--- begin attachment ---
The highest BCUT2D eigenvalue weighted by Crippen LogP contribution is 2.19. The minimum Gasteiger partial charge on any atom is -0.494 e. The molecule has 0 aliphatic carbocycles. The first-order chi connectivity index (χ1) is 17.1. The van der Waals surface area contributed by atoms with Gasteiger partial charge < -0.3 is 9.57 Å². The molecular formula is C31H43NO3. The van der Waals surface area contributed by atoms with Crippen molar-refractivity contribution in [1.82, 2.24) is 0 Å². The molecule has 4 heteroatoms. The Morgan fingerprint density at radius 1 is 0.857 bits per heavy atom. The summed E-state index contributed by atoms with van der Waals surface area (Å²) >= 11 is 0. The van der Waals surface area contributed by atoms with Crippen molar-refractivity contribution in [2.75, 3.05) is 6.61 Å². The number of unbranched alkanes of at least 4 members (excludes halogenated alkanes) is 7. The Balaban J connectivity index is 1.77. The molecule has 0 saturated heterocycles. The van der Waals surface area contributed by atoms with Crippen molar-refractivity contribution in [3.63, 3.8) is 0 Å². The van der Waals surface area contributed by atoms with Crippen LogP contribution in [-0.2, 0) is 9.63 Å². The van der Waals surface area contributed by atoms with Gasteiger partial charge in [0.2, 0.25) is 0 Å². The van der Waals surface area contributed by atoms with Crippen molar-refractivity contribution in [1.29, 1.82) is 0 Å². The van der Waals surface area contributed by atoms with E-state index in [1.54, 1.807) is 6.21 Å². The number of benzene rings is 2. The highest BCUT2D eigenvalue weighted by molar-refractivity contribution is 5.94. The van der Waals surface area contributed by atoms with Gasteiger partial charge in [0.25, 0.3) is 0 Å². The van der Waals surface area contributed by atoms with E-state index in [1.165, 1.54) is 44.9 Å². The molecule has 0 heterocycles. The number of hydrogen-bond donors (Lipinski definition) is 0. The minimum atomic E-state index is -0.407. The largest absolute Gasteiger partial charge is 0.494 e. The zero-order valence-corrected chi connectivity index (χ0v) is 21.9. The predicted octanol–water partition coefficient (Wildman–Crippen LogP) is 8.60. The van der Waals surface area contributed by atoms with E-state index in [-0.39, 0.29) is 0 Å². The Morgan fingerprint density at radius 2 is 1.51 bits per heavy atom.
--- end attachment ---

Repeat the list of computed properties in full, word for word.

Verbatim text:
The highest BCUT2D eigenvalue weighted by Crippen LogP contribution is 2.19. The minimum Gasteiger partial charge on any atom is -0.494 e. The molecule has 0 aliphatic carbocycles. The first-order chi connectivity index (χ1) is 17.1. The van der Waals surface area contributed by atoms with Gasteiger partial charge < -0.3 is 9.57 Å². The molecular formula is C31H43NO3. The van der Waals surface area contributed by atoms with Crippen molar-refractivity contribution in [1.82, 2.24) is 0 Å². The molecule has 4 heteroatoms. The Morgan fingerprint density at radius 1 is 0.857 bits per heavy atom. The summed E-state index contributed by atoms with van der Waals surface area (Å²) >= 11 is 0. The van der Waals surface area contributed by atoms with Crippen molar-refractivity contribution in [2.75, 3.05) is 6.61 Å². The number of unbranched alkanes of at least 4 members (excludes halogenated alkanes) is 7. The Balaban J connectivity index is 1.77. The molecule has 0 saturated heterocycles. The van der Waals surface area contributed by atoms with Crippen molar-refractivity contribution in [3.63, 3.8) is 0 Å². The van der Waals surface area contributed by atoms with Crippen LogP contribution in [-0.2, 0) is 9.63 Å². The van der Waals surface area contributed by atoms with Gasteiger partial charge in [0.2, 0.25) is 0 Å². The van der Waals surface area contributed by atoms with Crippen molar-refractivity contribution in [1.29, 1.82) is 0 Å². The van der Waals surface area contributed by atoms with E-state index in [1.54, 1.807) is 6.21 Å². The number of benzene rings is 2. The highest BCUT2D eigenvalue weighted by molar-refractivity contribution is 5.94. The van der Waals surface area contributed by atoms with Gasteiger partial charge in [0.25, 0.3) is 0 Å². The van der Waals surface area contributed by atoms with E-state index in [1.165, 1.54) is 44.9 Å². The molecule has 0 heterocycles. The number of hydrogen-bond donors (Lipinski definition) is 0. The minimum atomic E-state index is -0.407. The largest absolute Gasteiger partial charge is 0.494 e. The zero-order valence-corrected chi connectivity index (χ0v) is 21.9. The predicted octanol–water partition coefficient (Wildman–Crippen LogP) is 8.60. The van der Waals surface area contributed by atoms with E-state index in [-0.39, 0.29) is 0 Å². The Morgan fingerprint density at radius 2 is 1.51 bits per heavy atom.